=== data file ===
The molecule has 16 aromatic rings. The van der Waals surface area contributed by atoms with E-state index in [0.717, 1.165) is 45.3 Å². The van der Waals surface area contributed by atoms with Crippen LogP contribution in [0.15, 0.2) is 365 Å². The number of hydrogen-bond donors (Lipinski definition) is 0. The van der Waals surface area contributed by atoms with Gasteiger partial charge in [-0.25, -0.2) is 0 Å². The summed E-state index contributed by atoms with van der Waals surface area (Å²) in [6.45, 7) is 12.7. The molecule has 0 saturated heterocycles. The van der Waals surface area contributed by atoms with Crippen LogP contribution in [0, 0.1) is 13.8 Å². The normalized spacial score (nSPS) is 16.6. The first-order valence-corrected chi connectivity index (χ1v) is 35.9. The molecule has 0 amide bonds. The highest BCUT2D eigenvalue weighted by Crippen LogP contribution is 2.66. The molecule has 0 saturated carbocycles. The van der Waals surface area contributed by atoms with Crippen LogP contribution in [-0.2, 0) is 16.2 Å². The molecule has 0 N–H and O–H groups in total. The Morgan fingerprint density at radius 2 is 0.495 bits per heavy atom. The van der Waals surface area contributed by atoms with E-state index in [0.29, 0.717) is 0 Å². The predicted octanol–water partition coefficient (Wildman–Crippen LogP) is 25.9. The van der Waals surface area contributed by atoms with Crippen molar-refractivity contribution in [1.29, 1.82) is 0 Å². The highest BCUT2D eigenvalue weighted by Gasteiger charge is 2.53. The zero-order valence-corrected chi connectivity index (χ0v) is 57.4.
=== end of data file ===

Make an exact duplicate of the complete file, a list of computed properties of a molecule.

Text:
The molecule has 16 aromatic rings. The van der Waals surface area contributed by atoms with E-state index in [0.717, 1.165) is 45.3 Å². The van der Waals surface area contributed by atoms with Crippen LogP contribution in [0.15, 0.2) is 365 Å². The number of hydrogen-bond donors (Lipinski definition) is 0. The van der Waals surface area contributed by atoms with Gasteiger partial charge in [-0.25, -0.2) is 0 Å². The summed E-state index contributed by atoms with van der Waals surface area (Å²) in [6.45, 7) is 12.7. The molecule has 0 saturated heterocycles. The van der Waals surface area contributed by atoms with Crippen LogP contribution in [0, 0.1) is 13.8 Å². The normalized spacial score (nSPS) is 16.6. The first-order valence-corrected chi connectivity index (χ1v) is 35.9. The molecule has 0 amide bonds. The highest BCUT2D eigenvalue weighted by Crippen LogP contribution is 2.66. The molecule has 0 saturated carbocycles. The van der Waals surface area contributed by atoms with Crippen LogP contribution in [-0.2, 0) is 16.2 Å². The molecule has 0 N–H and O–H groups in total. The Morgan fingerprint density at radius 2 is 0.495 bits per heavy atom. The van der Waals surface area contributed by atoms with E-state index in [0.29, 0.717) is 0 Å². The predicted octanol–water partition coefficient (Wildman–Crippen LogP) is 25.9. The van der Waals surface area contributed by atoms with Crippen molar-refractivity contribution in [1.29, 1.82) is 0 Å². The highest BCUT2D eigenvalue weighted by Gasteiger charge is 2.53. The zero-order valence-corrected chi connectivity index (χ0v) is 57.4.